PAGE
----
Retail clinics gain in popularity

The use of retail clinics for medical services is on the rise, according to a new survey from healthcare market research publisher Kalorama Information, which reports 21.3 percent of U.S. adults have visited a retail clinic, up from about 10 percent six years ago.

In its report, “Retail Clinics 2012: Growth of Stores, Consumer Opinion Surveys, Winning Competitors, Supplier Sales of Products to Clinics, Clinic Sales Forecasts and Trends,” Kalorama notes that customers have responded well to retail clinics due mainly to the convenience of appointment-free services, expanded hours compared to the average physician office and lower costs.

[See also: Patient demand influences real estate and capital spending decisions]

Retail clinics are generally located in drugstores and retailers such as Wal-Mart. A nurse practitioner or physician assistant typically administers services.

Bruce Carlson, Kalorama’s publisher, believes one reason for the uptick in usage is the change in the business model over the past few years.

“Clinics were free-standing, privately operated and just operating within the retail store paying rent. This model did not bode well for traffic, though it still is used in many cases – the clinics at Wal-Mart, for instance, are privately operated,” said Carlson. “Now the bulk of retail clinics are owned and operated by drug store chains and are well-promoted within the store with signage and notes on customer receipts. Instead of being a foreign element in the store, they are part of management’s strategy to build revenue and repeat visits to the store. Drug stores as a location tend to have the benefit of reaching a customer already focused on healthcare, who trusts the store to deliver pharmacy services, versus a grocery store.”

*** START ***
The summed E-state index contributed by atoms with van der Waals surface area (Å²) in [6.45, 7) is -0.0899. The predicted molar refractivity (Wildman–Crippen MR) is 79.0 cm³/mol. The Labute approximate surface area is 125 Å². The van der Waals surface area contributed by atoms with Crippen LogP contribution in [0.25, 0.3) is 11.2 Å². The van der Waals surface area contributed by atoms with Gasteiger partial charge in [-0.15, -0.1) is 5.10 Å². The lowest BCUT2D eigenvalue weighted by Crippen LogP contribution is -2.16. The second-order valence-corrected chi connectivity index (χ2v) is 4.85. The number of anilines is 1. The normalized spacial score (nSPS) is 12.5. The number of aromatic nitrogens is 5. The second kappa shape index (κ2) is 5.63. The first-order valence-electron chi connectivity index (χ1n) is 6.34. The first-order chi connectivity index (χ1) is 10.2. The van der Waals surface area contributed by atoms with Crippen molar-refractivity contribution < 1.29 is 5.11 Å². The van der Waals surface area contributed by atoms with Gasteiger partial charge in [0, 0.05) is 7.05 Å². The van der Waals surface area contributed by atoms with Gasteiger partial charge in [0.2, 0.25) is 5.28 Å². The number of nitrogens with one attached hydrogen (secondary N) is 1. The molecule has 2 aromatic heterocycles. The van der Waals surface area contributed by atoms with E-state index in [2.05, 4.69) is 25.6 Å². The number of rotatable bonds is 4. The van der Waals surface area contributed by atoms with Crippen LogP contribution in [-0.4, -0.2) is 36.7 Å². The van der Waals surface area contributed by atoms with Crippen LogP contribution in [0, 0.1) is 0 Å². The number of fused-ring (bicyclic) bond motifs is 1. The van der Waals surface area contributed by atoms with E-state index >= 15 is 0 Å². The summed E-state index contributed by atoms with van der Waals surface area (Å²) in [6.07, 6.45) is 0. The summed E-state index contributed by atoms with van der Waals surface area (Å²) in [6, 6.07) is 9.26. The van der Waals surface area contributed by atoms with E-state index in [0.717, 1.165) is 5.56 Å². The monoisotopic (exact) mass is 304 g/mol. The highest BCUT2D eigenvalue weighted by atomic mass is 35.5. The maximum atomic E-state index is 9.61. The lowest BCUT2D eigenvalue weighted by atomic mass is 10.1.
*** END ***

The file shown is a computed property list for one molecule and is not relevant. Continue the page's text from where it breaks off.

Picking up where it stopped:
The business model takes advantage of heavy retail traffic, said Carlson, who expects to see usage continue to rise in the next few years.

[See also: Wellness emerges as a real estate strategy]

“We expect that when we re-survey the number of adults who have visited a retail clinic, it will go up,” he said.

The growth in the use of retail clinics is being driven in part by patient demand for convenience and cost savings, said Scot Latimer, managing director of the Healthcare Solutions group at Chicago-based financial services firm Jones Lang LaSalle.

“This trend is driven by consumerism, the need and desire for the public to get some of the very basic services – flu shots and strep throat tests – taken care of in the fastest, most economic means possible,” said Latimer.

Although Latimer notes the clinics are not being used for complex health issues, he believes they are “… a means for retailers like Walgreens, Wal-Mart and the like to deliver volume business that has a relatively high profit margin.”

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